It was on this day in 1989 that the U.S. and the Soviet Union came to terms on ending the Cold War. It happened off the coast of Malta, where President George Bush and Soviet leader Mikhail Gorbachev were meeting — and it culminated with statements by both leaders signaling the end alas.
President Bush was picking up where Ronald Reagan had left off when he came to terms on the issue of arms control, to which both nations were willing to agree.
For his part, Gorbachev wanted desperately to move on from the hostilities so he could spend more time and resources pursuing his domestic reform agenda.
The U.S. media coverage of the vicious and undeniably newsworthy Paris attack has dwarfed the coverage of the Russian plane shot down by ISIS, the attacks by Boko Haram in Nigeria, and the daily carnage in places like San Pedro Sula, Honduras.
- Rick Sanchez
But what made the end of the Cold War possible wasn’t so much about arms controls or domestic agendas as much as it was about honesty and acceptance, because the Cold War was more than anything else about fear, a mutual fear that was at times neither rational nor honest. And it wasn’t until the U.S. media and the people of both the United States and Soviet Union were willing to courageously and honestly put aside that fear that both countries were able to move forward.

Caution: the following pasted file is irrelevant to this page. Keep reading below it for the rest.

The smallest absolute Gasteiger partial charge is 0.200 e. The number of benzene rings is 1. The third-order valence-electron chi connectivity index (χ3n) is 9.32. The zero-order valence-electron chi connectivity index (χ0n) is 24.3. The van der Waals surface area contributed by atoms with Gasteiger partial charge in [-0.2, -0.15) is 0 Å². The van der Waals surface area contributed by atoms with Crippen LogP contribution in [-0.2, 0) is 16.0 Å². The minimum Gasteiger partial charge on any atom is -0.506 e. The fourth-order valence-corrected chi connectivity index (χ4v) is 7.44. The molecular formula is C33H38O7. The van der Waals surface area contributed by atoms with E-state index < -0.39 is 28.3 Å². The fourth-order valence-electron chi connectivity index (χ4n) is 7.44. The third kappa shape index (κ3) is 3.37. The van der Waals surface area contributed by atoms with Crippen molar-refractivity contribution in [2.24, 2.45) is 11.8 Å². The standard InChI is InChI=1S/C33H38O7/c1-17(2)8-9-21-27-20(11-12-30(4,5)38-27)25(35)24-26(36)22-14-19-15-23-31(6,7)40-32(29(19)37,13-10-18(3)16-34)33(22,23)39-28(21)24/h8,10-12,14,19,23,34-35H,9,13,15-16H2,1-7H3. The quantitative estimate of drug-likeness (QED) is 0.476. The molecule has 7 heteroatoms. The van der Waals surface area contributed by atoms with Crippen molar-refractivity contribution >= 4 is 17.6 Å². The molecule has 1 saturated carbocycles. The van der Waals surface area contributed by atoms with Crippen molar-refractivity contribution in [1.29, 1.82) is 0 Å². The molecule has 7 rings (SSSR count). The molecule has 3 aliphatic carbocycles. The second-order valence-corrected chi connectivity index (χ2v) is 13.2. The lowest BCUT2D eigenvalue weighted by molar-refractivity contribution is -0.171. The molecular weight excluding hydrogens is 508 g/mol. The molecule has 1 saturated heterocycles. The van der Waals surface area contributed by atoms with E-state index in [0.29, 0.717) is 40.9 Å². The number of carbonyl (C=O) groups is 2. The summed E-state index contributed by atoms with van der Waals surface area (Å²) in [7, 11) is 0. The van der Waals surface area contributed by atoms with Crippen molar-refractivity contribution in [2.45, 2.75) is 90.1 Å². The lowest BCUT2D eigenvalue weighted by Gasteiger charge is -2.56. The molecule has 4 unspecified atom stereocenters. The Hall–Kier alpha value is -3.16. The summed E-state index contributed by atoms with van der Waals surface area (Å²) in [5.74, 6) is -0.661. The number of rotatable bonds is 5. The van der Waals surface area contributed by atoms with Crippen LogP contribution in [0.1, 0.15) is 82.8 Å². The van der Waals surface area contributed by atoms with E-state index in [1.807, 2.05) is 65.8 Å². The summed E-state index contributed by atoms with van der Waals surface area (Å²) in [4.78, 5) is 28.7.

Essentially, the Cold War ended because we wanted it to end.
Compare that to today in our battle with ISIS, and what we see and hear is an entirely different scenario. While Americans in 1989 were willing to begin to put away their fears, Americans today seem to approach all matters relating to our dealings in the Middle East with an immovable foundation of dread.
It’s a fear that is unfortunately being stoked both in our media and in our politics. It is why two weeks into the tragedy in Paris, TV news presenters are still there live reporting breathlessly about “the next attack.” Viewers are not allowed to move on, nor are they provided perspective.
Perspective is about facts. It’s also about contrast and comparison. The U.S. media coverage of the vicious and undeniably newsworthy Paris attack has dwarfed the coverage of the Russian plane shot down by ISIS, the attacks by Boko Haram in Nigeria, and the daily carnage in places like San Pedro Sula, Honduras.
American media consumers are denied perspective and facts like these: almost 100 more people were killed in the plane shot down over Egypt than were murdered in Paris; Boko Haram has killed more people than ISIS; and San Pedro Sula is the most dangerous city in the world, a place where women and children are slain daily by the cartels who produce the drugs that are generally consumed in the U.S.
We seem to be told that those news stories shouldn’t scare us as much as ISIS, but they should. Each should provide us with the perspective to help us understand that dealing with a dangerous world involves more than fear, because all lives matter.
On this day in 1989, rationality and honesty won out over irrationality and fear. Can the media and our politicians allow us to look beyond the bogeyman under our bed? Can we muster that same level of comparative, sober rationality again? I pray we can, because we must.